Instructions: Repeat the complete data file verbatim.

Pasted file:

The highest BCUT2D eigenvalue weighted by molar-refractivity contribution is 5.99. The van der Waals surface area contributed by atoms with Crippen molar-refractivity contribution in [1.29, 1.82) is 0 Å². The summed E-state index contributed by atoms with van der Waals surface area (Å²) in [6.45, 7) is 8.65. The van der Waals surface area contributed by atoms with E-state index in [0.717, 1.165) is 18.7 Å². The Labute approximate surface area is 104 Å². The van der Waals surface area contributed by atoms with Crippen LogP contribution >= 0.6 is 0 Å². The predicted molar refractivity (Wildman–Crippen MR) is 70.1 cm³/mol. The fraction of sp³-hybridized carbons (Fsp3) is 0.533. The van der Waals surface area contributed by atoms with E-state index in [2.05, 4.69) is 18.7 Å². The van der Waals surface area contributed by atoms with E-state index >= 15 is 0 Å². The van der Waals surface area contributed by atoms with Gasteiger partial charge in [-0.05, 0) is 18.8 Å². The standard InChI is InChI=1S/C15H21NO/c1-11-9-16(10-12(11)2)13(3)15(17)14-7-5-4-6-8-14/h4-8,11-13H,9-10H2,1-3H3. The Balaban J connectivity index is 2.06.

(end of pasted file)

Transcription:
The highest BCUT2D eigenvalue weighted by molar-refractivity contribution is 5.99. The van der Waals surface area contributed by atoms with Crippen molar-refractivity contribution in [1.29, 1.82) is 0 Å². The summed E-state index contributed by atoms with van der Waals surface area (Å²) in [6.45, 7) is 8.65. The van der Waals surface area contributed by atoms with E-state index in [0.717, 1.165) is 18.7 Å². The Labute approximate surface area is 104 Å². The van der Waals surface area contributed by atoms with Crippen LogP contribution >= 0.6 is 0 Å². The predicted molar refractivity (Wildman–Crippen MR) is 70.1 cm³/mol. The fraction of sp³-hybridized carbons (Fsp3) is 0.533. The van der Waals surface area contributed by atoms with E-state index in [2.05, 4.69) is 18.7 Å². The van der Waals surface area contributed by atoms with E-state index >= 15 is 0 Å². The van der Waals surface area contributed by atoms with Gasteiger partial charge in [-0.05, 0) is 18.8 Å². The standard InChI is InChI=1S/C15H21NO/c1-11-9-16(10-12(11)2)13(3)15(17)14-7-5-4-6-8-14/h4-8,11-13H,9-10H2,1-3H3. The Balaban J connectivity index is 2.06.